I saw dEUS many times in the mid-nineties and always found them wonderfully stimulating both lyrically and musically so when I heard there was a new album due, I thought, I`ve gotta have a piece of that. There are only two members from the time I saw then that remain today with frontman Tom Barman and violin and keyboard wizard Klaas Janzoons. `How To Replace It` is the eighth studio album and first in ten years for these cult Belgian art-rockers and relates to the subjects of romance and ageing. 

The album opens with title track `How To Replace It` with a marching drum beat like  cadence and an initial spoken word oration. As the number evolves there are whispered vocals  which creates a fairly edgy texture. Horns are added to the mix towards the end almost competing with everything else to be heard as the track becomes an almost hypnotic mantra before closing out. We have occasional jagged guitar riffs and piano swathes throughout `Must Have Been New` as the song sways and staggers along before becoming fairly mesmerising in the latter sections. 

`Man Of The House` is pretty expansive with an opening introduction of a movie or tv segment spliced in before spoken word sermon like passages and sung channels are shared over a deep rhythmic synth like buzz. A delightfully eclectic offering.    

Another tranquil and mediative piece follows with `1989` which has some really deep vocals that hint towards Nick Cave or Leonard Cohen in delivery but are duly complemented with some enticing vocals from fellow Belgium singer Lies Lorquet that are much more measured and ambient. A delightful number that does have a sort of retro feel.    

`Faux Bamboo` has a fairly soulful vibe with higher pitched or registered vocals at times with a shook or tapped tambourine accompanying us on route. The title of fake bamboo was a little lost on me. There was also a brief passage where the music almost stopped as a pulse like beat akin to a heartbeat was shared. The deeply resonating vocals are initially rapped over an electronic synth oscillation on `Dream Is A Giver`. As  it advances the vocals wonderfully express a kind of hurt or pain that is almost tangible. The song overall felt as if it could have come off a Massive Attack album.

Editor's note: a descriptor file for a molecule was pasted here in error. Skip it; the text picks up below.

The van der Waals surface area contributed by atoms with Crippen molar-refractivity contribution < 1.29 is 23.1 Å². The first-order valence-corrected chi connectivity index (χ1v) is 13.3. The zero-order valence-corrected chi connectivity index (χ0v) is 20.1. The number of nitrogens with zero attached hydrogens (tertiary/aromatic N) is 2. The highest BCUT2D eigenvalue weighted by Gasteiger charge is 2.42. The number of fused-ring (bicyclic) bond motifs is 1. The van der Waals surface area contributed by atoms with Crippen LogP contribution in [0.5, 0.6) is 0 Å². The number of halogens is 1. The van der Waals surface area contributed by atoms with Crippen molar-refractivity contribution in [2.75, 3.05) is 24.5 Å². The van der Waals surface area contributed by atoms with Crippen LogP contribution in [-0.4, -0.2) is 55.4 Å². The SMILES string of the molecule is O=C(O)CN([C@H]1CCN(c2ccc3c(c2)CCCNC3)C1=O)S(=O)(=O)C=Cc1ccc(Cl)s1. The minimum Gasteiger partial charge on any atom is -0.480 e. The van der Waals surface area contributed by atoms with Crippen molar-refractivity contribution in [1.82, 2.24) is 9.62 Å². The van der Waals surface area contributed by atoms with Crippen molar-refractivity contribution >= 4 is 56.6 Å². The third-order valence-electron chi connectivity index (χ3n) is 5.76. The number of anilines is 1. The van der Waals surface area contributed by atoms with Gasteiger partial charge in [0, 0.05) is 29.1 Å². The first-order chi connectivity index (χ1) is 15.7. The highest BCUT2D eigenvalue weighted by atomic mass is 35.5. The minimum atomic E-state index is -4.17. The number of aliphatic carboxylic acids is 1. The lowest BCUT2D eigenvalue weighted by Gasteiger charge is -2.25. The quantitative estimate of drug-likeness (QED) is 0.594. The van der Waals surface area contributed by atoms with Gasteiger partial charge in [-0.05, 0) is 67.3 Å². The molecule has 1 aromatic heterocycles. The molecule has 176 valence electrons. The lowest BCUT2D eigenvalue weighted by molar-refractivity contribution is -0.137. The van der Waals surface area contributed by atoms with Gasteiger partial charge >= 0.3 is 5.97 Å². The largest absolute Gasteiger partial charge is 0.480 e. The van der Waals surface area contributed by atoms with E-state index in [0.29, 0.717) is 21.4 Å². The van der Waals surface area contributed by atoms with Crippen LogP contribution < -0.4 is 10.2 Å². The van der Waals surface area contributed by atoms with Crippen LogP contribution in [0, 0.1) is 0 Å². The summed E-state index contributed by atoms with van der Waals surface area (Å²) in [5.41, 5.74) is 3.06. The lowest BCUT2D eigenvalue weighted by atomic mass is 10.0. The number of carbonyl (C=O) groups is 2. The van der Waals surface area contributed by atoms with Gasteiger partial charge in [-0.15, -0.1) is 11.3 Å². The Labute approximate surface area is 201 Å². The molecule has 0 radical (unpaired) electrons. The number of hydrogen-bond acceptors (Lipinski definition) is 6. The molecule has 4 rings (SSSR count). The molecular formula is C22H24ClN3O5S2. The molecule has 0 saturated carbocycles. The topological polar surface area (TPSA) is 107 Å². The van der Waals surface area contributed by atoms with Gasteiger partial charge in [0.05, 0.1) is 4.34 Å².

`Pirates` is another composition that is mid paced and initially seems like a throw away piece but it is really quite spellbinding as it sucks you in. We almost head back in time to classic dEUS with `Simple Pleasures` which wouldn`t have felt out of place on the band`s early quirky abstractions. 

`Never Get You High` to me felt like something that Carlos Santana could have composed with a captivating percussive platform that allowed the vocals full reign to float over and in-between as harmonies drift in and out. It even has some subtle nigh on psychedelic guitar chord riffs sprinkled throughout. There`s an initial jagged texture to `Why think It Over (Cadillac)` which grows to a more mesmeric earworm as it expands. 

`Love Breaks Down` is a slight curved ball and takes us on a change of direction with this piano driven mournful ballad about the end of a romance. We close out with `Le Blues Polaire` which may translate to the Polar Blues but that`s as much as I can decipher as it`s sung in French. It`s a pretty quirky submission and showcases the band at their unconventional best. An unexpected but heartening number to see out this release.   

I really loved `How To Replace It` and it felt as if this band had never been away although I have to say that there were a few tracks that did show a certain amount of maturity and growth from the band. A superb reintroduction to a band that always displayed a certain idiosyncratic nature at heart.  

All I can say is welcome back dEUS we`ve certainly missed you.  

Rating 9 10 

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